PARENTS voiced their fears about the loss of more than 10 teaching assistant posts would have on their children's education.

Around 50 parents, governors, staff and councillors attended a meeting following the shock announcement that 11 jobs could go at SS Osmund and Andrew's RC Primary School in Breightmet.

The meeting was held as part of a campaign to have the proposals overturned.

Parents will also be lobbying the governing body next week and a petition, which has attracted more than 400 signatures, will be handed in full council next Wednesday Andrea Egan, assistant branch member of Unison chaired the meeting.

She said: "One of the things that is impacting on schools greatly at the moment for us as a trade union is that it is the next NHS crisis and its absolutely heartbreaking to see the Tory cuts from a national level being imposed on schools.

"Schools have got less and less money to do the things that they want to do.

"But I always say there is there are choices where the money is spent.

"One of the shock for us was the scale of the cuts.

"What we have never had is this situation, where the cuts have been so deep that it has prompted such a reaction from parents."

Suzi Boardman, school representative for Unison,said:"The school has proposed to cut 11 staff which is huge, I have never come across this before.

"Teaching assistants are very important to schools. They read with the children, they listen to their problems, they help with maths, correct their spelling - they cover for teachers. I could go on for hours - take that way you are taking something that is very valuable to your children, but you are taking away a massive support to teachers and that is going to affect your children's learning.

"We can ask the school to look at what they are currently spending that is not on staffing, so things like some of the resources and services they buy in.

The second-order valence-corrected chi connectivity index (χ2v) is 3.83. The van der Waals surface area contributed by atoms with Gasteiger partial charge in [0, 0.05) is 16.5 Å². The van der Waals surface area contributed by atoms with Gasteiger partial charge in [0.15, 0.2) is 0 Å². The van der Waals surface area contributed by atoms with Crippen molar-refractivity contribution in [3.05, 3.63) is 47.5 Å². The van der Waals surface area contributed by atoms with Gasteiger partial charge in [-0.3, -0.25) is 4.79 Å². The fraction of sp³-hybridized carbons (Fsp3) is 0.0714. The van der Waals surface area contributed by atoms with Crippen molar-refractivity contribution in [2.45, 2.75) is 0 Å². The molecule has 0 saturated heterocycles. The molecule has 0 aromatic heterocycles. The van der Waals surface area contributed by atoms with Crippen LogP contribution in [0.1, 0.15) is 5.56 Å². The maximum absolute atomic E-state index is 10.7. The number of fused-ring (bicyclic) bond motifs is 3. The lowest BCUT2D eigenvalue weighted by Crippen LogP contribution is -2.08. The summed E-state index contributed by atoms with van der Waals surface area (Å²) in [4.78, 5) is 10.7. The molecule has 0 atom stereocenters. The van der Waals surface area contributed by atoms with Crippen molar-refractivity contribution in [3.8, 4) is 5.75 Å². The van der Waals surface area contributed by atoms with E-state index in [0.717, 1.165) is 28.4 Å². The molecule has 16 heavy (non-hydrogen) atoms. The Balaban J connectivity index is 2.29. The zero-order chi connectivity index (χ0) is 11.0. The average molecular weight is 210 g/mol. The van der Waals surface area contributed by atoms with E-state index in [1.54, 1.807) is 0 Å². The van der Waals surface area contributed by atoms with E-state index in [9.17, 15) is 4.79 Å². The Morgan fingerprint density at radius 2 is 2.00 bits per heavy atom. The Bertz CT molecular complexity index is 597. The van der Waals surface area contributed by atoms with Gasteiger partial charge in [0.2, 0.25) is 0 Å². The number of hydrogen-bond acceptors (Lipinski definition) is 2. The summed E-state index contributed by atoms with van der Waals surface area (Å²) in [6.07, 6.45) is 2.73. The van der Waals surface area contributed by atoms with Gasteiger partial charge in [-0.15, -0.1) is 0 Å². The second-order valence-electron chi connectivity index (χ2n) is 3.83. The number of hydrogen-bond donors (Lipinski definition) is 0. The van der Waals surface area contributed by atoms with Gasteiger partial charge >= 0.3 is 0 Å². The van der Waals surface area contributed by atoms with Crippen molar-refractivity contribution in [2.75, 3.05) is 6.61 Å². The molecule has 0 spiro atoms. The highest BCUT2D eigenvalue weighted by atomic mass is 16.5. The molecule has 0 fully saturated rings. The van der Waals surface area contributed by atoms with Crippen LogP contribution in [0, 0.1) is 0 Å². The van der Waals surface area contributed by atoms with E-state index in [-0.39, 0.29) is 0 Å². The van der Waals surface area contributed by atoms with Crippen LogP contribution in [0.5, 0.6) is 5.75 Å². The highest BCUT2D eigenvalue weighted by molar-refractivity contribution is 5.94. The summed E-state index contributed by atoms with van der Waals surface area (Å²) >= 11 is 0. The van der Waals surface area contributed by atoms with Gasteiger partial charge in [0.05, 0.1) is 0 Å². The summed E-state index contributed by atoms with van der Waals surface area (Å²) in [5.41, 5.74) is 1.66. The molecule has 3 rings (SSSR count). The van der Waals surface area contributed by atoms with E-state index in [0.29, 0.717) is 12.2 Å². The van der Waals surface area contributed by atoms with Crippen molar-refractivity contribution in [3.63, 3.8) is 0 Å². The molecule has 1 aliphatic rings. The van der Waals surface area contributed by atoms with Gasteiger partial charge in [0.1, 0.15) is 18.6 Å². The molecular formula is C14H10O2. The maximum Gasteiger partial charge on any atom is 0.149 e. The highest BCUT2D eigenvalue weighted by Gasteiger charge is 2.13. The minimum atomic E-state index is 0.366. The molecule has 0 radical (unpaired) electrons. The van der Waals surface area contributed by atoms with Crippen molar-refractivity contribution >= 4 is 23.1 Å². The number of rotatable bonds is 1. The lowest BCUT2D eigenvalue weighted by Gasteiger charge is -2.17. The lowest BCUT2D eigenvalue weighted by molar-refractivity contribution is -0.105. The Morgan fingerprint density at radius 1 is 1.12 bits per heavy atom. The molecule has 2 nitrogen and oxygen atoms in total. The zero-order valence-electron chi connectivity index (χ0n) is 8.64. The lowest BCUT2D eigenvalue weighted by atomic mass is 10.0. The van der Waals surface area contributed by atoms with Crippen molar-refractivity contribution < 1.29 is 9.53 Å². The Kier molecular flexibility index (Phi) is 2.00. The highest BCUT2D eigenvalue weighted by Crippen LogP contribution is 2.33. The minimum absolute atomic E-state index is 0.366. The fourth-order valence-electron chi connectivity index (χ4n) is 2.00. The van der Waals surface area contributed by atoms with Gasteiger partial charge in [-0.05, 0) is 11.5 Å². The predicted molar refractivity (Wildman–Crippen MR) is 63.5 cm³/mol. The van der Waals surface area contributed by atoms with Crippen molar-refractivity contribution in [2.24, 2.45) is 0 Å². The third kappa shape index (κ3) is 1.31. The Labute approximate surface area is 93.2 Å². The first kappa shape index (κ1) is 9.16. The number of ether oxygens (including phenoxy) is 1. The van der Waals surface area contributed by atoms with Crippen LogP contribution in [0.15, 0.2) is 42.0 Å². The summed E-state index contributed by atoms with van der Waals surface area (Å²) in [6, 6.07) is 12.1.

"After all what is more important than your teaching assistants and we can also ask the school to speak to the council's finance team."

Louise Bancroft said: "My children love that school, love the teaching assistants. We are not against the school we are against the cuts."

One parent said: "You can't put a price on teaching assistants - they are priceless.

"There was one proposal on the table, how many other proposals can people come up with - there are other options and other solutions and that's why we need to get together and fight it as best as we can "A petition has got over 400 signatures which is fantastic. Teaching assistants are invaluable, we need them and without them it is the kids who are going to suffer.

"On Monday 19 at 6 pm we are looking to lobby the governors meeting to show how much we are against this."

She added: "It's for our kids, that's what we are fighting for.We are for the school we are for everything that the school stands for and want it to achieve."

Concerns voiced by parents included what would happen to children who needed extra support but did not have a plan in place, and the gifted and talented, and adding more workload on to teachers.

One parent said: If the teaching assistant is not there my gifted child is not going to be pushed and reach her potential and my younger child who is on the pathway will be pushed aside.

" A teacher cannot give the attention that is needed. You need the two."

Another added "If there are not the teaching assistants to help them, the children are not going to get to where they need to be and achieve their potential."

Governors who were at the meeting said they would feedback concerns to the governing body.